Ha! A great question for the festive season. Even the most motivated and focused of us enjoy a night out every now and then but what about the day after the night before? Is it ok to exercise with a hangover? Is running with a hangover dangerous? Should you miss your gym workout if you’ve drunk too much? Will exercising with a hangover actually make you feel better? All good questions that I’ve been asked, so here’s the run down on exercising with a hangover.
Do you have a favourite pain killer that you reach for when a headache, toothache or back pain strikes? What happens when the pain doesn’t seem to ease? A really common question that I’ve been asked is whether you can take paracetamol and ibuprofen at the same time. Is it ok to do that? Is it dangerous to take ibuprofen if you are already on paracetamol? It’s great that people are wary and questioning when it comes to drugs because certain drug interactions can be harmful.
I’ve lost count of the number of times people have asked me this! It can be incredibly frustrating when you’re in the swing of a fitness routine and suddenly, out of nowhere (or straight from the nose of a helpful friend or relative) comes the common cold virus. Is it ok to exercise with a cold? Will working out when you have a cold make you more ill? Could exercising with a cold actually make you feel better? Can you ‘sweat out’ a cold?
You’re finally out the door for a brisk walk, jumping around in your gym class or bouncing your ball on the netball court and before you know it you’re searching for a tissue. Just a quick question. Why does exercise make your nose run? How can you stop that exercise related runny nose? Is there any treatment for a nose that runs when you exercise?
Welcome to the first post in my new series Just a Quick Question where I answer every day concerns, niggles and frequently asked health questions. I have a long list of things that people have asked me over the years and decided it would be helpful to put them all in one place on my blog. Just a quick question … How soon can I go swimming after giving birth?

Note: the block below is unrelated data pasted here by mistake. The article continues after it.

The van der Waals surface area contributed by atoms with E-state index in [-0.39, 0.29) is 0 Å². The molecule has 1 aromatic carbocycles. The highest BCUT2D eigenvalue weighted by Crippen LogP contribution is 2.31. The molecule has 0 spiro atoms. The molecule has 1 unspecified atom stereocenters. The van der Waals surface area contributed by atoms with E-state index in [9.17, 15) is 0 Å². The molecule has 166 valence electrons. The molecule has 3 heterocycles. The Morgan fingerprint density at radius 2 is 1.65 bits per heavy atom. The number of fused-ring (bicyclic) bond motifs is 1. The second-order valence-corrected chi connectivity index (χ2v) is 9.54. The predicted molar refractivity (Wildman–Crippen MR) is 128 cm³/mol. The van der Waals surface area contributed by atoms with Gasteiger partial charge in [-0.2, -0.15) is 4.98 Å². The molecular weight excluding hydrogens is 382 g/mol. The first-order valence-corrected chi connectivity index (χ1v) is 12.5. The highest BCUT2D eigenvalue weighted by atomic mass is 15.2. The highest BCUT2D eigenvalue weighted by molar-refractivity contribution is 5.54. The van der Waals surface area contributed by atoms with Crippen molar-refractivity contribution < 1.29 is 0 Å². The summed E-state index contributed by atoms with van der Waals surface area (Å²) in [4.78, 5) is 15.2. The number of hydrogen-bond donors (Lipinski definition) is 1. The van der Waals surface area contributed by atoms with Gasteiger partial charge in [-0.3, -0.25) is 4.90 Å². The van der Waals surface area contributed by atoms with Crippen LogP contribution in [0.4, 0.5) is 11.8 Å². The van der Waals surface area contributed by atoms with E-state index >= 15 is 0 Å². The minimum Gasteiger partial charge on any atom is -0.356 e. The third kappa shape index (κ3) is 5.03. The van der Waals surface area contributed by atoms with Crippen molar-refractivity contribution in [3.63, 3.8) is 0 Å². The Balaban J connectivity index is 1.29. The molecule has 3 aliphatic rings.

Questions, health niggles, uncertainty; friends and family often ask me things about their health. They usually start with an apology, “Sorry, I know people must ask you things all the time but it’s just a quick question …”
Changing your behaviour is a very difficult thing to do. How many times have you set a New Year’s resolution only to break it before the end of January? I’ve done this countless times. You have good intentions and even when you think you’ve set a pretty realistic goal you just don’t seem to be able to sustain it for any length of time.
I’m still feeling stunned! My book Sorted: The Active Woman’s Guide to Health won first prize in the Popular Medicine category at the British Medical Association Medical Book Awards on September 4th. What an incredible honour which hasn’t fully sunk in.
I decided to have a complete break from social media while we were away on holiday this year. I use my phone and computer A LOT. I run social media (FB, Twitter and Instagram) for three accounts and little and often seems to be the only way I can manage that, so although I do schedule some posts, I’m frequently checking the feeds and interacting with people. I also have numerous email accounts for all my different work roles. Much of the work I do crosses time zones so when most people’s email goes quiet, mine fires up. I absolutely LOVE my jobs and didn’t particularly feel I needed a break from them but I felt I simply had information overload and wasn’t being as productive as I could be.
Data from the Office of National Statistics showed that in 2014 there were 4.2 million people regularly working from home. With studies demonstrating reduced stress, increased happiness and increased productivity, it’s no wonder that this figure is increasing all the time. As you may know, I had a recent change in career direction and I now find myself working from home 90% of the time. I love it. I love my house and enjoy spending time in it, I work well there. I have however found that I have to make an effort to be active during my working day. I don’t have colleagues to walk over to talk to, a coffee room to visit and I don’t need to nip out to get a sandwich at lunch time. I don’t have a commute, there’s no stroll to the bus stop, no crammed train to stand on and no brisk ‘late for work’ walk. So, whilst I’m happier, I’m aware there’s a risk I may not be healthier. Reducing our sedentary time is an important part …